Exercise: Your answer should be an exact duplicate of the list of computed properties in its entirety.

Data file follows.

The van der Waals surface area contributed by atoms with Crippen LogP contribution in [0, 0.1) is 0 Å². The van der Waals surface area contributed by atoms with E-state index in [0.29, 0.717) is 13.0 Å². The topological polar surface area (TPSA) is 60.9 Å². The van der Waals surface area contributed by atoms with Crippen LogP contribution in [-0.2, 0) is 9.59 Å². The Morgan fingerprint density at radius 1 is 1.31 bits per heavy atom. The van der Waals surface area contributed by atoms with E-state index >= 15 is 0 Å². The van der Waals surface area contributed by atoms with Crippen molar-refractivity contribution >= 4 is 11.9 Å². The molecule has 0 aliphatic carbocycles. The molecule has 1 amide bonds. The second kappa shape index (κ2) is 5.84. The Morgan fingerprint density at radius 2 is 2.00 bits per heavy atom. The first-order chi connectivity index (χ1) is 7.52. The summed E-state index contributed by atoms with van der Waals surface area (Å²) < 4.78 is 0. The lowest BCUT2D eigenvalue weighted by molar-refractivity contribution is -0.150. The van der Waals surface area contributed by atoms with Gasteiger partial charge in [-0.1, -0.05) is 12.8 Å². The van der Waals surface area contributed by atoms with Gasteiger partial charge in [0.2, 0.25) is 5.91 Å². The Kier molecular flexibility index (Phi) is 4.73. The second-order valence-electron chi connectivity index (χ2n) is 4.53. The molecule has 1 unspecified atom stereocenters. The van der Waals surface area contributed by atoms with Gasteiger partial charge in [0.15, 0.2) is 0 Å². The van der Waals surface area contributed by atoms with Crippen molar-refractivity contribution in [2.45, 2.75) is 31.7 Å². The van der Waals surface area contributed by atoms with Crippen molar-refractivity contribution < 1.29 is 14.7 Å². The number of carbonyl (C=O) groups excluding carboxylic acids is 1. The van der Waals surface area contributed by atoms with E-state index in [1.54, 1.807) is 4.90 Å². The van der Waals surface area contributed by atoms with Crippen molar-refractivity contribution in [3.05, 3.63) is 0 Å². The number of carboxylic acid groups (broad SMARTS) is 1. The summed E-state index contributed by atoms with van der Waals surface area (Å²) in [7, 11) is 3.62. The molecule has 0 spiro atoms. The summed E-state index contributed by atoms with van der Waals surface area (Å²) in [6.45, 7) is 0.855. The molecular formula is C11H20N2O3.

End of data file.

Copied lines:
The van der Waals surface area contributed by atoms with Crippen LogP contribution in [0, 0.1) is 0 Å². The van der Waals surface area contributed by atoms with E-state index in [0.29, 0.717) is 13.0 Å². The topological polar surface area (TPSA) is 60.9 Å². The van der Waals surface area contributed by atoms with Crippen LogP contribution in [-0.2, 0) is 9.59 Å². The Morgan fingerprint density at radius 1 is 1.31 bits per heavy atom. The van der Waals surface area contributed by atoms with E-state index >= 15 is 0 Å². The van der Waals surface area contributed by atoms with Crippen molar-refractivity contribution >= 4 is 11.9 Å². The molecule has 0 aliphatic carbocycles. The molecule has 1 amide bonds. The second kappa shape index (κ2) is 5.84. The Morgan fingerprint density at radius 2 is 2.00 bits per heavy atom. The first-order chi connectivity index (χ1) is 7.52. The summed E-state index contributed by atoms with van der Waals surface area (Å²) < 4.78 is 0. The lowest BCUT2D eigenvalue weighted by molar-refractivity contribution is -0.150. The van der Waals surface area contributed by atoms with Gasteiger partial charge in [-0.1, -0.05) is 12.8 Å². The van der Waals surface area contributed by atoms with Gasteiger partial charge in [0.2, 0.25) is 5.91 Å². The Kier molecular flexibility index (Phi) is 4.73. The second-order valence-electron chi connectivity index (χ2n) is 4.53. The molecule has 1 unspecified atom stereocenters. The van der Waals surface area contributed by atoms with Gasteiger partial charge in [0.15, 0.2) is 0 Å². The van der Waals surface area contributed by atoms with Crippen molar-refractivity contribution in [2.45, 2.75) is 31.7 Å². The van der Waals surface area contributed by atoms with Crippen molar-refractivity contribution < 1.29 is 14.7 Å². The number of carbonyl (C=O) groups excluding carboxylic acids is 1. The van der Waals surface area contributed by atoms with E-state index in [1.54, 1.807) is 4.90 Å². The van der Waals surface area contributed by atoms with Crippen molar-refractivity contribution in [3.05, 3.63) is 0 Å². The number of carboxylic acid groups (broad SMARTS) is 1. The summed E-state index contributed by atoms with van der Waals surface area (Å²) in [7, 11) is 3.62. The molecule has 0 spiro atoms. The summed E-state index contributed by atoms with van der Waals surface area (Å²) in [6.45, 7) is 0.855. The molecular formula is C11H20N2O3.